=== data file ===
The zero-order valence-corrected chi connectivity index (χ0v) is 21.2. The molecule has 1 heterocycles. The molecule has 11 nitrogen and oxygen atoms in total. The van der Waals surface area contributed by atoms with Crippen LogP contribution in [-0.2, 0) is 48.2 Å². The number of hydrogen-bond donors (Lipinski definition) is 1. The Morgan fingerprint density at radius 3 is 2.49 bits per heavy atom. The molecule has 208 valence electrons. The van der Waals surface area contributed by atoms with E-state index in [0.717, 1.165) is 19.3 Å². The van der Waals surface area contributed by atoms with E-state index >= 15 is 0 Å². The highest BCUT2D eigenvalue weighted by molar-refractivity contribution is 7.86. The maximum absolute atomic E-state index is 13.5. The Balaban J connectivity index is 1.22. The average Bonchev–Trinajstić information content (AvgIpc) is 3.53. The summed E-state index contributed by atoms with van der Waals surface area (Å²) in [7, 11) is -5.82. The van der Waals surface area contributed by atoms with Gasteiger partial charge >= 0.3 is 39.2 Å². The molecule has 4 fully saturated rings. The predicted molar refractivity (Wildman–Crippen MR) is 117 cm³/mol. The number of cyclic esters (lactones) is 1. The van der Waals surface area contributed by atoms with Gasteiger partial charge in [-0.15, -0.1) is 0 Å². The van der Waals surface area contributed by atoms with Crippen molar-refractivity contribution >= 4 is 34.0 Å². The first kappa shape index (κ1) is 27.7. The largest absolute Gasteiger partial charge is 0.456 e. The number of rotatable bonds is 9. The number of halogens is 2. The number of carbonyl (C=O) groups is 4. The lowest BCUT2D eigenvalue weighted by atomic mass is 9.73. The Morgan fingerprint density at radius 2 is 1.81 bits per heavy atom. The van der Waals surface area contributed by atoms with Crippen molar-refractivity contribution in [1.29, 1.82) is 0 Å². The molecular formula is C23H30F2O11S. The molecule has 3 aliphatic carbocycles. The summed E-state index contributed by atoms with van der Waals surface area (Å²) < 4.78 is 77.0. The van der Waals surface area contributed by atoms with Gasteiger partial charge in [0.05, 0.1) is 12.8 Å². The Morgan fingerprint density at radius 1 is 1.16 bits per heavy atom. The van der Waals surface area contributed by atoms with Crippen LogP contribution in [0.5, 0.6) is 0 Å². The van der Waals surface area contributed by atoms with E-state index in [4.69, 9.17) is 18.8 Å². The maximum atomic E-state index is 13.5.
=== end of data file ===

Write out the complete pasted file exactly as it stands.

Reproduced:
The zero-order valence-corrected chi connectivity index (χ0v) is 21.2. The molecule has 1 heterocycles. The molecule has 11 nitrogen and oxygen atoms in total. The van der Waals surface area contributed by atoms with Crippen LogP contribution in [-0.2, 0) is 48.2 Å². The number of hydrogen-bond donors (Lipinski definition) is 1. The Morgan fingerprint density at radius 3 is 2.49 bits per heavy atom. The molecule has 208 valence electrons. The van der Waals surface area contributed by atoms with E-state index in [0.717, 1.165) is 19.3 Å². The van der Waals surface area contributed by atoms with E-state index >= 15 is 0 Å². The highest BCUT2D eigenvalue weighted by molar-refractivity contribution is 7.86. The maximum absolute atomic E-state index is 13.5. The Balaban J connectivity index is 1.22. The average Bonchev–Trinajstić information content (AvgIpc) is 3.53. The summed E-state index contributed by atoms with van der Waals surface area (Å²) in [7, 11) is -5.82. The van der Waals surface area contributed by atoms with Gasteiger partial charge >= 0.3 is 39.2 Å². The molecule has 4 fully saturated rings. The predicted molar refractivity (Wildman–Crippen MR) is 117 cm³/mol. The number of cyclic esters (lactones) is 1. The van der Waals surface area contributed by atoms with Gasteiger partial charge in [-0.15, -0.1) is 0 Å². The van der Waals surface area contributed by atoms with Crippen molar-refractivity contribution >= 4 is 34.0 Å². The first kappa shape index (κ1) is 27.7. The largest absolute Gasteiger partial charge is 0.456 e. The number of rotatable bonds is 9. The number of halogens is 2. The number of carbonyl (C=O) groups is 4. The lowest BCUT2D eigenvalue weighted by atomic mass is 9.73. The Morgan fingerprint density at radius 2 is 1.81 bits per heavy atom. The van der Waals surface area contributed by atoms with Crippen molar-refractivity contribution in [1.29, 1.82) is 0 Å². The molecular formula is C23H30F2O11S. The molecule has 3 aliphatic carbocycles. The summed E-state index contributed by atoms with van der Waals surface area (Å²) < 4.78 is 77.0. The van der Waals surface area contributed by atoms with Gasteiger partial charge in [0.05, 0.1) is 12.8 Å². The Morgan fingerprint density at radius 1 is 1.16 bits per heavy atom. The van der Waals surface area contributed by atoms with Crippen LogP contribution in [0.5, 0.6) is 0 Å². The van der Waals surface area contributed by atoms with E-state index in [4.69, 9.17) is 18.8 Å². The maximum atomic E-state index is 13.5.